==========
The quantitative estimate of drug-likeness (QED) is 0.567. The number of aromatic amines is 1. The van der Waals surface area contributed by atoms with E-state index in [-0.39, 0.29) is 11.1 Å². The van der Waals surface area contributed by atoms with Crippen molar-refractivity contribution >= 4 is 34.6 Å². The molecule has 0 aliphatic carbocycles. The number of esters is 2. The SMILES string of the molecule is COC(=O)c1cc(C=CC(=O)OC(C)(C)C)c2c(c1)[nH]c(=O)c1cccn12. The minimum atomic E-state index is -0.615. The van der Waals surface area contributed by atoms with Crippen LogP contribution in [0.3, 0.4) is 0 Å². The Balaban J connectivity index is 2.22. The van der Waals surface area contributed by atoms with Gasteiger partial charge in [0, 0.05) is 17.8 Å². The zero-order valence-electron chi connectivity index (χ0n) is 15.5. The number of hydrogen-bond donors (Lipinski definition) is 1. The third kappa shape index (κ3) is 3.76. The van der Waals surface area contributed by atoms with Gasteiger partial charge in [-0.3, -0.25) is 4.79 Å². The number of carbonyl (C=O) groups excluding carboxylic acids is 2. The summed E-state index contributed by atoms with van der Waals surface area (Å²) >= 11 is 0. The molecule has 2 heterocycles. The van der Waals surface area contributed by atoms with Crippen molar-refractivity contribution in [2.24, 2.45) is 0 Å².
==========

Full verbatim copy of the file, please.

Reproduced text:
The quantitative estimate of drug-likeness (QED) is 0.567. The number of aromatic amines is 1. The van der Waals surface area contributed by atoms with E-state index in [-0.39, 0.29) is 11.1 Å². The van der Waals surface area contributed by atoms with Crippen molar-refractivity contribution >= 4 is 34.6 Å². The molecule has 0 aliphatic carbocycles. The number of esters is 2. The SMILES string of the molecule is COC(=O)c1cc(C=CC(=O)OC(C)(C)C)c2c(c1)[nH]c(=O)c1cccn12. The minimum atomic E-state index is -0.615. The van der Waals surface area contributed by atoms with Crippen LogP contribution in [0.3, 0.4) is 0 Å². The Balaban J connectivity index is 2.22. The van der Waals surface area contributed by atoms with Gasteiger partial charge in [0, 0.05) is 17.8 Å². The zero-order valence-electron chi connectivity index (χ0n) is 15.5. The number of hydrogen-bond donors (Lipinski definition) is 1. The third kappa shape index (κ3) is 3.76. The van der Waals surface area contributed by atoms with Gasteiger partial charge in [-0.3, -0.25) is 4.79 Å². The number of carbonyl (C=O) groups excluding carboxylic acids is 2. The summed E-state index contributed by atoms with van der Waals surface area (Å²) >= 11 is 0. The molecule has 2 heterocycles. The van der Waals surface area contributed by atoms with Crippen molar-refractivity contribution in [2.24, 2.45) is 0 Å².